Sing to the Lord, you children of God, for you are baptized into Christ. And who is Christ? He is the Son of God, true God and Man. And He is the Passover Lamb who has been sacrificed for you. His Blood now marks your door, but, see, this same Blood of Christ also touches your lips. How, then, shall they not sing, when your lips are thus cleansed, and you are forgiven and set free?
Death is here served notice that you belong, not to him, but to the Lord, the Holy One of Israel. For Christ is also your great Redeemer, whose right hand and holy arm have worked salvation for Him, for you and all His people, for His Name’s sake. He has truly done marvelous things, and He is with you in steadfast love and faithfulness. By the wood of His Cross He has defeated the tyrants who held you captive; He has broken the chains that bound you; and He has opened the way before you, through the water into freedom, into life.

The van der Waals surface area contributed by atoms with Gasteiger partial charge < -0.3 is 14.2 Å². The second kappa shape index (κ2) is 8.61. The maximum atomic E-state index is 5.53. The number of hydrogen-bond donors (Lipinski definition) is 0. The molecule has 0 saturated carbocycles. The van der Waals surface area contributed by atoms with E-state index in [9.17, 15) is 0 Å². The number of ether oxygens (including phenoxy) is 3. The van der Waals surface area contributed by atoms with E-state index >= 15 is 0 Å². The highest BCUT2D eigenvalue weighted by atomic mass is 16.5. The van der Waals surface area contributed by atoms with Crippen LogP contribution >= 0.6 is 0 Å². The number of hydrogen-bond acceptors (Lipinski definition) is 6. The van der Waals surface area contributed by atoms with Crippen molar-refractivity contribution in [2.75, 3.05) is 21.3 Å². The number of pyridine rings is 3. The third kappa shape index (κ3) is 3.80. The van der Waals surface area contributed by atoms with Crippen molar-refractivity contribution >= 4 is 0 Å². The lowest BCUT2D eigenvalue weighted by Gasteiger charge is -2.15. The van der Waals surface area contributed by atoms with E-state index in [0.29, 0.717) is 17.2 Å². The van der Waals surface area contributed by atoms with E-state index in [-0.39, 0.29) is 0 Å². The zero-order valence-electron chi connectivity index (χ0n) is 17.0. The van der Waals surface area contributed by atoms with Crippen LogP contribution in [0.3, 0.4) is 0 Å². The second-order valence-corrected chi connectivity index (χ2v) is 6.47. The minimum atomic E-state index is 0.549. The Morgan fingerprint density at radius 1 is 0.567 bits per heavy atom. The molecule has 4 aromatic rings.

You are baptized into His Exodus. Therefore, sing to Him, sing praise to Him, and bless His Holy Name. Come into His presence with thanksgiving; enter the courts of the Lord’s House with songs of praise. For the floods have lifted up their voice, and the waves of many waters worship Him. So let the heavens be glad, and let the earth rejoice; let the sea roar, and all that fills it. Let all the earth break forth into joyous songs and sing praises. As also the angels and archangels and all the company of heaven sing to the Lamb upon His throne; who was slain, and yet, behold, He lives. For He has redeemed you with His precious Blood; He has purchased and won you for life with God; and He has saved you for the singing of this Song, here in time, and hereafter in eternity.